National Weather Service United States Department of Commerce

On September 1st, the Office of the Delaware State Climatologist will kickoff an effort to enlist community volunteers to measure and map rain and snow across the First State. The effort is part of a growing national network of home-based weather buffs known as the Community Collaborative Rain, Hail and Snow Network or CoCoRaHS. CoCoRaHS was launched in Colorado over 10 years ago, and since then many other states have joined, with over 12,000 volunteer observers nationwide. Delaware CoCoRAHS is looking for volunteers to take rain and snow measurements. To join, go to the following website and sign up:

CoCoRAHS observers take daily measurements of precipitation from a set location. These measurements are reported on the CoCoRaHS website by the observer. The data are then displayed and organized and may be accessed by any individual user or organization. All that is needed to participate is an official CoCoRAHS 4" rain gauge (which costs $23 + shipping and can be purchased through several vendors on the CoCoRAHS website), an internet connection, and a yardstick to measure snow depth. Training is provided for CoCoRaHS observers, either through online training modules on the CoCoRAHS website, or if needed, in group training sessions at several locations around the state.

We hope you´ll become a Delaware CoCoRAHS observer. If you have any questions or need additional information, please e-mail us at or call us at (302) 831-6906.

An Opportunity to Participate in a NJ Precipitation Observation Network
Dave Robinson and Mat Gerbush
NJ Community Collaborative Rain, Hail and Snow Network Coordinators
Rutgers University

A new precipitation observing network began in New Jersey on Groundhog Day, 2008. Coordinated by the Office of the NJ State Climatologist at Rutgers University's Agricultural Experiment Station, CoCoRaHS (Community Collaborative Rain, Hail, and Snow network) is a community-based precipitation observing network that has rapidly expanded throughout a number of states. You may sign up by going to

CoCoRaHS observers are trained to collect high-quality daily precipitation data. Observations are entered onto a web form via the CoCoRaHS website, archived, and displayed on the site for end users that include meteorologists, hydrologists, farmers, water resource managers, as well as you! The CoCoRaHS website also allows observers to report hail and intense precipitation events, observations that are immediately relayed to the National Weather Service for use in the issuance of warnings.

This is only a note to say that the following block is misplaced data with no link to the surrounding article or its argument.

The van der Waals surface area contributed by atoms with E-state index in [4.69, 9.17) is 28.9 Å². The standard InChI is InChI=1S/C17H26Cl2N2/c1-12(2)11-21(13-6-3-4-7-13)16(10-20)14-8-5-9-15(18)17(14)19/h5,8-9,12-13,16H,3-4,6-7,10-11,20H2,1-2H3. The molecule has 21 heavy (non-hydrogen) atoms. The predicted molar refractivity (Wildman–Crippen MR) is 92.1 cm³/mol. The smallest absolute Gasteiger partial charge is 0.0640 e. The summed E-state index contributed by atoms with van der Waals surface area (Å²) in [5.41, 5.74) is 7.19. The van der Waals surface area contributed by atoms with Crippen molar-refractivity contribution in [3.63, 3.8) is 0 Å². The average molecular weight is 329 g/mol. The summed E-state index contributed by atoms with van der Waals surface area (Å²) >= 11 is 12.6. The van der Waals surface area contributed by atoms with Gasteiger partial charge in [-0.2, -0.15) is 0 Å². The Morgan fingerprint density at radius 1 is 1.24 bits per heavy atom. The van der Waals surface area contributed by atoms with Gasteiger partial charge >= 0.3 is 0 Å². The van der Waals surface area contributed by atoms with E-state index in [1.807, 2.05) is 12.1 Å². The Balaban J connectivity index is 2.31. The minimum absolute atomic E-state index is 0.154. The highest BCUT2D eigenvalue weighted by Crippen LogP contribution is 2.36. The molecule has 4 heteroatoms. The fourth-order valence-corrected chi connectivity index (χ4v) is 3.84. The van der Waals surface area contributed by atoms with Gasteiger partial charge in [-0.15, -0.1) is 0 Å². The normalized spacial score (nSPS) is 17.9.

All that is needed to participate is an internet connection, a 4" diameter plastic precipitation gauge, and a ruler for measuring snow. Training is provided for CoCoRaHS observers, either through online training modules, or preferably, in group training sessions that will be held at several places around NJ over the coming several months.

Please consider becoming a NJ CoCoRaHS observer! You can contact us with any questions at

Air Quality

The National Oceanic and Atmospheric Administration (NOAA), in partnership with the Environmental Protection Agency (EPA), issues daily air quality forecast guidance as part of a national Air Quality Forecasting Capability. NOAA's National Weather Service (NWS) currently provides forecast guidance for ozone and smoke based on numerical atmospheric predictions updated twice daily. read more ...

Air Quality Forecast Guidance
Air Quality Alerts (AQA)
Air Quality Indexes (AQI)
About the Air Quality Index

The EPA developed the Air Quality Index (AQI) which reports levels of ozone, particle pollution, and other common air pollutants on the same scale. An AQI reading of 101 corresponds to a level that is above the national air quality standard - the higher the AQI rating, the greater the health impact. The AQI is divided into color-coded categories, and each category is identified by a simple informative descriptor. The descriptors are intended to convey to the public information about how air quality within each category relates to public health. 

The table below defines the AQI categories.

AQI AQI Category AQI Color Formulas
Numbers (Descriptor) Color (RGB) (CMYK)
0 - 50 Good Green 0,228,0 224,0,224,30
51 - 100 Moderate Yellow 255,255,0 0,0,255,0
101 - 150 Unhealthy for Sensitive Groups Orange 255,126,0 0,132,255,0
151 - 200 Unhealthy Red 255,0,0 0,255,255,0
201 - 300 Very Unhealthy Purple 153,0,76 0,153,80,102
301 - 500 Hazardous Maroon 76,0,38 0,76,38,179
Partner Agencies for Air Quality
in PA, NJ, DE, MD and the Delaware Valley
Air Quality Resources